Sapphire HD 7750 Ultimate Edition

Graphics Cards
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TEST RESULTS

Baseline with Integrated Graphics: First, here are the results of our baseline results of the system with its integrated graphics, without a discrete video card. We also need the power consumption reading during CPUBurn to estimate the actual power draw of the discrete card later.

System Measurements:
VGA Test System (IGP)
Measurement
Idle
CPU Load
CPU Temp
33°C
51°C
SB Temp
33°C
41°C
SPL@1m
13 dBA
System Power (AC)
52W
140W
System Power (DC, est.)
unknown
111W
Ambient temperature: 22°C
Ambient noise level: 11 dBA

System with Sapphire HD 7750 Ultimate:

As the Sapphire HD 7750 Ultimate is passively cooled, the measured noise level below was generated by the rest of our test system components. It is a very quiet machine with just one Nexus and two Scythe Slip Stream fans. Like many modern video cards, the HD 7750 Ultimate produced some coil whine on load, but it was too soft to be picked up by our mic and inaudible from a one meter distance.

System Measurements: VGA Test System
(Sapphire HD 7750 Ultimate)
State
Idle
CPU Load
CPU + GPU Load
System Fan Speed (SPL@1m)
7V (12~13 dBA)
9V
(16 dBA)
12V
(20~21 dBA)
CPU Temp
29°C
51°C
53°C
49°C
47°C
SB Temp
36°C
41°C
44°C
42°C
40°C
GPU Temp
36°C
39°C
67°C
63°C
60°C
System Power (AC)
60W
149W
188W
186W
186W
System Power
(DC, est.)
unknown
119W
153W
151W
151W
Ambient temperature: 22°C

The HD 7750 Ultimate GPU stayed well under 70°C on load even with only a single case fan undervolted to 7V, a level that made the system almost inaudible. This is impressive, considering FurMark is a highly demanding synthetic torture test that exceeds the stress level of modern games, and our test system is about as airflow-starved as you can get. Increasing the system fan speed resulted in marginal thermal improvements. We also saw only a 2°C increase in CPU temperature while stressing the GPU, so there wasn't much heat wafting upwards from the video card. The power consumption levels were also quite stingy. The system pulled 39W more when stressing the GPU, compared to the CPU on load alone.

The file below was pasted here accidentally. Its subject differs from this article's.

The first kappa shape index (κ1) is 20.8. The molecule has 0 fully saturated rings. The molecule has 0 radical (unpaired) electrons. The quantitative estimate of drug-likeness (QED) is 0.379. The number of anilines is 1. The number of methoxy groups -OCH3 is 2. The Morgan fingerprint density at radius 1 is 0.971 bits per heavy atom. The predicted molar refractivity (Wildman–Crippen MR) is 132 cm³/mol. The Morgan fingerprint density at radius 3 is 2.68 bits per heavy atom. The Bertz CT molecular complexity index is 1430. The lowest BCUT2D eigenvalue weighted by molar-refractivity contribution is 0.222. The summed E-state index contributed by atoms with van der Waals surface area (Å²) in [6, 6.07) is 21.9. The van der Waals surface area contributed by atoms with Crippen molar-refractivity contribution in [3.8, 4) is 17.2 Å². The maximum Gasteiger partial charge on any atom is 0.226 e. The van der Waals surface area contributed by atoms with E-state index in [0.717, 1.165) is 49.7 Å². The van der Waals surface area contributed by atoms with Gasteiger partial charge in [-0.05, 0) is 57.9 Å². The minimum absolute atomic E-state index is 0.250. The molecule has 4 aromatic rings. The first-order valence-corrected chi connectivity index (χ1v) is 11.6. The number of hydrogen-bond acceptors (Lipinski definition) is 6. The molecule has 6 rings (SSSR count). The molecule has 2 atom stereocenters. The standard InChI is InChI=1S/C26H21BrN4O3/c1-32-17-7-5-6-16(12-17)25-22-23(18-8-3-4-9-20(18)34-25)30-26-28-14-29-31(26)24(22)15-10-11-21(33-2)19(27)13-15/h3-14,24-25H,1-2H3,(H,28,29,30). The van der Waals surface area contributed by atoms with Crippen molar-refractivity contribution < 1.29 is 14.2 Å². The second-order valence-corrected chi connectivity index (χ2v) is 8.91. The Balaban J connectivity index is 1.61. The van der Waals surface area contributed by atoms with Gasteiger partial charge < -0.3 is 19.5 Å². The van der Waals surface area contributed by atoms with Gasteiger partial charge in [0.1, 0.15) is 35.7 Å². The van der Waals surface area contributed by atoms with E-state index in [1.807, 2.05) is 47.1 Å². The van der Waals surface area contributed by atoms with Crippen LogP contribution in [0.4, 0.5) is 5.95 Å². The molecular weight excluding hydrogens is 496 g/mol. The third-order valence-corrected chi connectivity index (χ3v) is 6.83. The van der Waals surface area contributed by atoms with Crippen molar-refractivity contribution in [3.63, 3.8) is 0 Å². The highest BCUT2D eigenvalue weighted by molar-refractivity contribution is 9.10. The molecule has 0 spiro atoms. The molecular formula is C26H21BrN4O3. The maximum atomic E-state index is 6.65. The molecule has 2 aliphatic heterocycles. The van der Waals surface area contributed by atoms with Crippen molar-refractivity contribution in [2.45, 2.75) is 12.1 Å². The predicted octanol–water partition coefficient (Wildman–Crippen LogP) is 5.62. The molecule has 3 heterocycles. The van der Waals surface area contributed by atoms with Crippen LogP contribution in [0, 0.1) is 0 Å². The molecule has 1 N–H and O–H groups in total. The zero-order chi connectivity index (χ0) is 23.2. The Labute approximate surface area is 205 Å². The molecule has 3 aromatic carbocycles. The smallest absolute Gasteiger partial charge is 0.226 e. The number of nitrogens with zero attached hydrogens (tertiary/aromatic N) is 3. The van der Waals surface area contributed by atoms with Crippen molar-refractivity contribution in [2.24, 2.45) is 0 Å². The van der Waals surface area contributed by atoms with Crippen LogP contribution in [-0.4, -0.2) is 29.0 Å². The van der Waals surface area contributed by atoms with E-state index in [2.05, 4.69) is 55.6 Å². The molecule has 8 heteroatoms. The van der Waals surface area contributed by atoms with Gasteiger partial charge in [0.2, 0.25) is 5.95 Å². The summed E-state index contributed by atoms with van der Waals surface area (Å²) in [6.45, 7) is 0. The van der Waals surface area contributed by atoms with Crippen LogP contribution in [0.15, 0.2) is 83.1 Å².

POWER CONSUMPTION

The power consumption of an add-on video card can be estimated by comparing the total system power draw with and without the card installed. Our results were derived thus:

1. Power consumption of the graphics card at idle - When CPUBurn is run on a system, the video card is not stressed at all and stays idle. This is true whether the video card is integrated or an add-on PCIe 16X device. Hence, when the power consumption of the base system under CPUBurn is subtracted from the power consumption of the same test with the graphics card installed, we obtain the increase in idle power of the add-on card over the integrated graphics chip.

2. Power consumption of the graphics card under load - The power draw of the system is measured with the add-on video card, with CPUBurn and FurMark running simultaneously. Then the power of the baseline system (with integrated graphics) running just CPUBurn is subtracted. The difference is the load power of the add-on card. Any load on the CPU from FurMark should not skew the results, since the CPU was running at full load in both systems.

Both results are scaled by the efficiency of the power supply (tested here) to obtain a final estimate of the DC power consumption.

Note: The actual power of the add-on card cannot be derived using this method because the integrated graphics may draw some power even when not in use. We estimate that the integrated HD 4200 graphics chip in our test configuration uses 3~4W. However, the relative difference between the cards should be accurate.

With an estimated idle power of 8W, the HD 7750 Ultimate used a third of that of the Asus EAH5750 Formula. On load, it consumed about half of the HD 5750's 77W. This a substantial improvement if the two cards are indeed comparable in performance.



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